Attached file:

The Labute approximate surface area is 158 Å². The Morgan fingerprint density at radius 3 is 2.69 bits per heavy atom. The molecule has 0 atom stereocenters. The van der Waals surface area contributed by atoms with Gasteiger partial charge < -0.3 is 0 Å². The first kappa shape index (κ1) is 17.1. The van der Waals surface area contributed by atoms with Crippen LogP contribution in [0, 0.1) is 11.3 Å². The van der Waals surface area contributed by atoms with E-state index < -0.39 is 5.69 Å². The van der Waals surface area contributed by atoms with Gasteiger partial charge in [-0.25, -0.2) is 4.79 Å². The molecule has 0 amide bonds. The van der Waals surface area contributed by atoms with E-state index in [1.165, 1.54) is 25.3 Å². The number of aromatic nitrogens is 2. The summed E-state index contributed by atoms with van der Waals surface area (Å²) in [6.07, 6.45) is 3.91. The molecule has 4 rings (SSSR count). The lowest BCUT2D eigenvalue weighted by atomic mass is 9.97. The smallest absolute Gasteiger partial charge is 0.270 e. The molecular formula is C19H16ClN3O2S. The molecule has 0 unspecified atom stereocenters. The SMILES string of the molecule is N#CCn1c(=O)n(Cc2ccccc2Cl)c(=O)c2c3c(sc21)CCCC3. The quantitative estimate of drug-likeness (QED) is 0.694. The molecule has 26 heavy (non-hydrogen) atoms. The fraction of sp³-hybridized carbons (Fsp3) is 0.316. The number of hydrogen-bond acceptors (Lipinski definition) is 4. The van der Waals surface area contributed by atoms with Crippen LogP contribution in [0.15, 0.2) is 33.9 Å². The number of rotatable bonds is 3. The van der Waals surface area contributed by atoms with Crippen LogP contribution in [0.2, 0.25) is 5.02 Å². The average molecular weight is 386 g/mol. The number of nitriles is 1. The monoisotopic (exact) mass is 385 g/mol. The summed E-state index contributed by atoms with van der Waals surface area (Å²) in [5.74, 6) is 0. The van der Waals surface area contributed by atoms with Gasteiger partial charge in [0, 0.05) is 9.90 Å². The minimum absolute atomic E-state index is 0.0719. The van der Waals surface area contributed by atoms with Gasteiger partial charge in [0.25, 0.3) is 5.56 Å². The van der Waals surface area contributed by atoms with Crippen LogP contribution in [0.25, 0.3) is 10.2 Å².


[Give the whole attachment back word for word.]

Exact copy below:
The Labute approximate surface area is 158 Å². The Morgan fingerprint density at radius 3 is 2.69 bits per heavy atom. The molecule has 0 atom stereocenters. The van der Waals surface area contributed by atoms with Gasteiger partial charge < -0.3 is 0 Å². The first kappa shape index (κ1) is 17.1. The van der Waals surface area contributed by atoms with Crippen LogP contribution in [0, 0.1) is 11.3 Å². The van der Waals surface area contributed by atoms with E-state index < -0.39 is 5.69 Å². The van der Waals surface area contributed by atoms with Gasteiger partial charge in [-0.25, -0.2) is 4.79 Å². The molecule has 0 amide bonds. The van der Waals surface area contributed by atoms with E-state index in [1.165, 1.54) is 25.3 Å². The number of aromatic nitrogens is 2. The summed E-state index contributed by atoms with van der Waals surface area (Å²) in [6.07, 6.45) is 3.91. The molecule has 4 rings (SSSR count). The lowest BCUT2D eigenvalue weighted by atomic mass is 9.97. The smallest absolute Gasteiger partial charge is 0.270 e. The molecular formula is C19H16ClN3O2S. The molecule has 0 unspecified atom stereocenters. The SMILES string of the molecule is N#CCn1c(=O)n(Cc2ccccc2Cl)c(=O)c2c3c(sc21)CCCC3. The quantitative estimate of drug-likeness (QED) is 0.694. The molecule has 26 heavy (non-hydrogen) atoms. The fraction of sp³-hybridized carbons (Fsp3) is 0.316. The number of hydrogen-bond acceptors (Lipinski definition) is 4. The van der Waals surface area contributed by atoms with Crippen LogP contribution in [0.15, 0.2) is 33.9 Å². The number of rotatable bonds is 3. The van der Waals surface area contributed by atoms with Crippen LogP contribution in [0.2, 0.25) is 5.02 Å². The average molecular weight is 386 g/mol. The number of nitriles is 1. The monoisotopic (exact) mass is 385 g/mol. The summed E-state index contributed by atoms with van der Waals surface area (Å²) in [5.74, 6) is 0. The van der Waals surface area contributed by atoms with Gasteiger partial charge in [0, 0.05) is 9.90 Å². The minimum absolute atomic E-state index is 0.0719. The van der Waals surface area contributed by atoms with Gasteiger partial charge in [0.25, 0.3) is 5.56 Å². The van der Waals surface area contributed by atoms with Crippen LogP contribution in [0.25, 0.3) is 10.2 Å².